This book was all about how poor people are poor because they suck, and rich people were just smart to move to places like San Francisco. There is no analysis of capitalism. None. The author goes on about how WalMart is good for poor people without looking into how WalMart contributes to global poverty. I didn't get far enough to see if there was a critical look into the decimation of labor unions, but I doubt the author was enlightened enough to understand that that, more so than where people live, has contributed to the stagnating and lowering wages of so many people in the United States. Let's not even look into structural racism, student loan debt, the housing crisis, moving risk from corporations to employees (I'm looking at you Uber), and so many other things that are screwing people over, so much more so than where they live.

Seriously, I just can't even with books like this. I can't imagine what it must be like to be so ignorant and privileged that I could choose to ignore the reality of so many people.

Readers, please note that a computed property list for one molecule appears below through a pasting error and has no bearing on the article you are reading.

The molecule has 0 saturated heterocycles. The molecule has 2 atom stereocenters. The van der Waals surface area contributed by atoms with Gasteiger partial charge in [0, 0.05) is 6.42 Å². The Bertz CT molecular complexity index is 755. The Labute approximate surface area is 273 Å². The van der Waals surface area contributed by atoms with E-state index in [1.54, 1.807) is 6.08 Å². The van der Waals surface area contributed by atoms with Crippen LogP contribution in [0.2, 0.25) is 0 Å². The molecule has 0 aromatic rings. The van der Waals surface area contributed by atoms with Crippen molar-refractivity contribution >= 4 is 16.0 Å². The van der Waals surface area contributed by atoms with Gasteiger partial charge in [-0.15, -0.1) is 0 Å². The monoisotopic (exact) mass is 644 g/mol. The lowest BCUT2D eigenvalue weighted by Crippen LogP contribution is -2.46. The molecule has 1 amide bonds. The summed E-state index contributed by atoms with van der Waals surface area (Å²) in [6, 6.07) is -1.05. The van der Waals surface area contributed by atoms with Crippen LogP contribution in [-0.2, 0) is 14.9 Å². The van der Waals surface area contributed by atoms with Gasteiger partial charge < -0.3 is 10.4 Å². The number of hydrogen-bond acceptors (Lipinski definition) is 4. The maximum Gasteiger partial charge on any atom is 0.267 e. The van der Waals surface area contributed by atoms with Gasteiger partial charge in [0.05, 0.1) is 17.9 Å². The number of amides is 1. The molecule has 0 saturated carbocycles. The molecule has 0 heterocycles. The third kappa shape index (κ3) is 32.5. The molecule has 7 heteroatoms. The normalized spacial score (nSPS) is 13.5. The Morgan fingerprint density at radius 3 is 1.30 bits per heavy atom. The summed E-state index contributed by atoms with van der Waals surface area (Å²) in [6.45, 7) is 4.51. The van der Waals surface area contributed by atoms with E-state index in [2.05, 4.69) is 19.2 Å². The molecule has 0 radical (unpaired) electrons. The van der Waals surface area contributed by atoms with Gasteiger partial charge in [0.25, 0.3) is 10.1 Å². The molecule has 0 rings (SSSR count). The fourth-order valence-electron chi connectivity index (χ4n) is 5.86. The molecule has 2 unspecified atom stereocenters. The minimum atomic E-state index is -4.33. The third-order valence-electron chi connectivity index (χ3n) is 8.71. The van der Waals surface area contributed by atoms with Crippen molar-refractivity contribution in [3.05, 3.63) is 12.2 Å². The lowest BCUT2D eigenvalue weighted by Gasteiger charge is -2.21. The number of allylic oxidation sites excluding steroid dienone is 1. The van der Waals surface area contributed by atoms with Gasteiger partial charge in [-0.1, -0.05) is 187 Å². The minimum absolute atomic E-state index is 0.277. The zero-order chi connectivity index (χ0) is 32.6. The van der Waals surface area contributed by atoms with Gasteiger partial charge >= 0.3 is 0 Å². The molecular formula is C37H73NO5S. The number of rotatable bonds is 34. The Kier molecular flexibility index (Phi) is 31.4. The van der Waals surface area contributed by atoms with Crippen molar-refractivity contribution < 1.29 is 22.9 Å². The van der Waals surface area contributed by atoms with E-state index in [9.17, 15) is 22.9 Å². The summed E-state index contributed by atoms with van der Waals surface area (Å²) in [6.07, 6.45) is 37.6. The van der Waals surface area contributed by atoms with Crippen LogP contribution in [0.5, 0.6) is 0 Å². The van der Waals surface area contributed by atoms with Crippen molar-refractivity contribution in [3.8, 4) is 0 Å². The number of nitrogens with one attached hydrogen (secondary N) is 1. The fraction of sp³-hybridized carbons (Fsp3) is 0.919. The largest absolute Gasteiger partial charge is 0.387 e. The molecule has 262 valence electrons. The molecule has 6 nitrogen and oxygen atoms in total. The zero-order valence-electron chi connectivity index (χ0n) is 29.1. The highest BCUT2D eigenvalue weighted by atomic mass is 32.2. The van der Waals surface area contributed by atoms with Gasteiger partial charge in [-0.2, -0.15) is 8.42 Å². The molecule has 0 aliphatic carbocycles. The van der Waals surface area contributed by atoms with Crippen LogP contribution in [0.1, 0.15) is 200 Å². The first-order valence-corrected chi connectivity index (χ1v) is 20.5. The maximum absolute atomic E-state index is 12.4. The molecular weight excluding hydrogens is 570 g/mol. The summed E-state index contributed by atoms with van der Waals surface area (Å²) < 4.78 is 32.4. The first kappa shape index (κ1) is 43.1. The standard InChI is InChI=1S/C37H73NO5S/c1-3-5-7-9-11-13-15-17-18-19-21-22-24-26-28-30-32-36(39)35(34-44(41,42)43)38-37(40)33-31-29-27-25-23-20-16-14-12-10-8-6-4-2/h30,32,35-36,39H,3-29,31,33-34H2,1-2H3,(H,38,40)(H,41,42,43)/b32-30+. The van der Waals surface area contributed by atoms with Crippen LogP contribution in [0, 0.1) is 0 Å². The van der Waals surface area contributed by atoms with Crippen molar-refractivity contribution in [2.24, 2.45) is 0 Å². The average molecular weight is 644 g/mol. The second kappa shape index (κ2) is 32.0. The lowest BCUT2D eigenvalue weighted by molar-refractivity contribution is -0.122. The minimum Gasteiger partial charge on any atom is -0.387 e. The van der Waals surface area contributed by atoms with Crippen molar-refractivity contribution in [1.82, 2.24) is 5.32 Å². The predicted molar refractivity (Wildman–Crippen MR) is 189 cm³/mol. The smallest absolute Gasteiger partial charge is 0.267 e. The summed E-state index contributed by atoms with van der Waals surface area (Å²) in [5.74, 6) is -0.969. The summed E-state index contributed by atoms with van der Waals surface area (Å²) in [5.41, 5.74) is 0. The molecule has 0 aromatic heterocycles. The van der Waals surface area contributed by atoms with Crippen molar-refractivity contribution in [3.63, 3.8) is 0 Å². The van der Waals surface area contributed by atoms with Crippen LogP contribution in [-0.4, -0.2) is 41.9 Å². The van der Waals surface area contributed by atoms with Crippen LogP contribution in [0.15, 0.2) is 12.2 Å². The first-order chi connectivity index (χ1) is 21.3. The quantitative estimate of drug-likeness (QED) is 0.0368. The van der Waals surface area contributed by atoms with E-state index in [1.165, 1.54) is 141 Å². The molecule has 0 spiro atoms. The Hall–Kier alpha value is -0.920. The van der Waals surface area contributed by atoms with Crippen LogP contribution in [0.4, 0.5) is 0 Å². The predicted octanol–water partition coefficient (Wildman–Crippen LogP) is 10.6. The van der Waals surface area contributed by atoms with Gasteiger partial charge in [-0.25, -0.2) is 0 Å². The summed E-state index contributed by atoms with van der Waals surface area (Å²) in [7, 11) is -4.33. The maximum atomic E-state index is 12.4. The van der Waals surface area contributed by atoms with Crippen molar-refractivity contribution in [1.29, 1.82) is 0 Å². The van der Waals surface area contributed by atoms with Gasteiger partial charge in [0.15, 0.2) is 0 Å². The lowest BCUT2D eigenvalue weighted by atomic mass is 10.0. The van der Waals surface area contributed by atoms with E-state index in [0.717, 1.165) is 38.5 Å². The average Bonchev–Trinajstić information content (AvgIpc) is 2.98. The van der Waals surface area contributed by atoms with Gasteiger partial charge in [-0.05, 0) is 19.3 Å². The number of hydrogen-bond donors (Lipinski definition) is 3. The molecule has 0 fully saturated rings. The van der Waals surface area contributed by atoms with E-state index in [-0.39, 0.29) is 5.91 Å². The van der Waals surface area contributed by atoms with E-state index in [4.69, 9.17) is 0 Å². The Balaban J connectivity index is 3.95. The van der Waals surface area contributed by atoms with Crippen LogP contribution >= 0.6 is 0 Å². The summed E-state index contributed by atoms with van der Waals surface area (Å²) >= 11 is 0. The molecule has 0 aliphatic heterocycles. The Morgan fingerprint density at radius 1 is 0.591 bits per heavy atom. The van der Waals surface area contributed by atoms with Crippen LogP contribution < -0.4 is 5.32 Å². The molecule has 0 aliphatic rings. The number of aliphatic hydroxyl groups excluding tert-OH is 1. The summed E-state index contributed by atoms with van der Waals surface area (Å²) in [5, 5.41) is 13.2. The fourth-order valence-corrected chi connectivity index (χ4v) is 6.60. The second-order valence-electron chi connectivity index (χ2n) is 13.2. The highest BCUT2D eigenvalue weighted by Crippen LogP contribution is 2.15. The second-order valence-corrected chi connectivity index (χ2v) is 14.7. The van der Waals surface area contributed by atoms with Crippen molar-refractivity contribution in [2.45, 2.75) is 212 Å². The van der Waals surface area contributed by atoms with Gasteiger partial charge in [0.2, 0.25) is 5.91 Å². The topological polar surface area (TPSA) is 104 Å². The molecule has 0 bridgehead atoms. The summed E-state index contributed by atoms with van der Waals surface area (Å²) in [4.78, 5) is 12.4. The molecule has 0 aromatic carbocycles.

Profile Image for Enrico Costa.
15 reviews2 followers
September 18, 2021
Moretti faz um ótimo trabalho ao definir o que levou a América a manter um crescimento acelerado: investimentos em educação, ou seja, capital humano, levaram a criação de toda uma indústria de inovação que é extremamente "path-dependent" - tanto em níveis nacionais quanto em níveis locais. Ou seja, o assunto importa tanto para se pensar na política macro, quanto micro de um país. No Ocidente, com o fim do boom econômico e populações envelhecidas, é um desafio encontrar opções para o crescimento dos países, embora os EUA e a Europa como um todo tivessem essa vantagem histórica e impedir a "Grande Divergência" de atingir tão fortemente seus cidadãos.